First Deputy Fire Commissioner Charles Burns Jr., Ald. Leslie Hairston (5th) and Public Building Commission of Chicago Interim Executive Director Kevin Gujral on Monday broke ground for the new Engine Company 63 firehouse, the first of eight new fire stations to be built under Mayor Richard M. Daley’s Neighborhoods Alive 21 program.
The new station, to be built on the north side of East 67th Street between Blackstone and Dorchester avenues, will provide approximately 16,900 square feet of space, officials said. The $9.6 million project will accommodate the most up-to-date firefighting technology, including a modern command center and emergency communications facilities.
“This is a great day for Chicago and this community as we break ground on the first of eight new firehouses planned for the city,” Burns said. “This new facility will provide a safer and more efficient work place for our firefighters and paramedics.” PBC Commissioners Dr. Robert B. Donaldson II and Bishop Arthur Brazier joined Hairston, Burns and Gujral at the event.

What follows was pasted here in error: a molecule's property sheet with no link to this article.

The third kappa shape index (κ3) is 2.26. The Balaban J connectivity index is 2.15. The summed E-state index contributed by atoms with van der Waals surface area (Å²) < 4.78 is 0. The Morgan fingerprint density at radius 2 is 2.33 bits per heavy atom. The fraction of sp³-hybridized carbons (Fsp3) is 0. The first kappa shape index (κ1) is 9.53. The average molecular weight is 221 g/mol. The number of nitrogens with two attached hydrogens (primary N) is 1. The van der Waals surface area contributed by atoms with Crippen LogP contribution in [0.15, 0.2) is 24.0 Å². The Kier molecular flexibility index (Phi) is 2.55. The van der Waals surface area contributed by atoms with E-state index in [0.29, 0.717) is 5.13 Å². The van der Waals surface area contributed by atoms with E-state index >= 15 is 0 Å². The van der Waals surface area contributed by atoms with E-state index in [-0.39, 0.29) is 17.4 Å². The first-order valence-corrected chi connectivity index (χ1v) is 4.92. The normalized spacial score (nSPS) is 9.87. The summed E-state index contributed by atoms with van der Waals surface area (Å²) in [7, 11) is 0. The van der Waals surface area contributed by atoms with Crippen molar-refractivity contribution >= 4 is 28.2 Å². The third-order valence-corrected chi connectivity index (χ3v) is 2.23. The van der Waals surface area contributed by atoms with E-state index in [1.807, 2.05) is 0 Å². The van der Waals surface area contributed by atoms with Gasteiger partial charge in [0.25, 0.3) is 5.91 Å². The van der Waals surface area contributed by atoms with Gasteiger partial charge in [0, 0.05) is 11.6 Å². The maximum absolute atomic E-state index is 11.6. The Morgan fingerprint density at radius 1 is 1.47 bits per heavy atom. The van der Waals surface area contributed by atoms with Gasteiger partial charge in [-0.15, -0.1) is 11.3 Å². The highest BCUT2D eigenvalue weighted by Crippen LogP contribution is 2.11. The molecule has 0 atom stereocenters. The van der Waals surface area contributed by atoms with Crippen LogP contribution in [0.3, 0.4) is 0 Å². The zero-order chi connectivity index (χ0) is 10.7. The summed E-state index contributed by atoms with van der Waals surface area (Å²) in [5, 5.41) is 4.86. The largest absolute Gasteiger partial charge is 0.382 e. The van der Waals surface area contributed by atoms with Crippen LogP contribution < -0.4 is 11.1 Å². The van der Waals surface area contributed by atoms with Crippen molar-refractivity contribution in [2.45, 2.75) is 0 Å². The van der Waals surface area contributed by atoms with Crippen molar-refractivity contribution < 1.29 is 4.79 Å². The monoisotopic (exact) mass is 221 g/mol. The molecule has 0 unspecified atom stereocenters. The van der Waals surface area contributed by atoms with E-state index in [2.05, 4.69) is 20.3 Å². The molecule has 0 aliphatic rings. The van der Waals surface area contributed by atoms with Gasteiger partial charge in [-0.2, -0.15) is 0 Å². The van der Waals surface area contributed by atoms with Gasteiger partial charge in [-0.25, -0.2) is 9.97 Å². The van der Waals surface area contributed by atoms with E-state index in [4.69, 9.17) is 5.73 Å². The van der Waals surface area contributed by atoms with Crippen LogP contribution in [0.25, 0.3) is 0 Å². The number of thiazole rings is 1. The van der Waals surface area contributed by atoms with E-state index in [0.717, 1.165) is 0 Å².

The new firehouse design will feature enlarged doorways to house today’s larger emergency vehicles, updated living quarters and a circular driveway to reduce traffic hazards as fire trucks exit on calls, officials said. Construction by UBM Inc., an African-American-owned firm, is expected to take one year. The upgraded station will replace Engine 63’s existing quarters at 1405 East 62nd Place, an 8,900-square-foot building that dates back to 1929.
Mayor Daley, who chairs the PBC, began the Neighborhoods Alive 21 program two years ago as a major investment in Chicago’s infrastructure that includes replacing outdated police and fire stations throughout the city.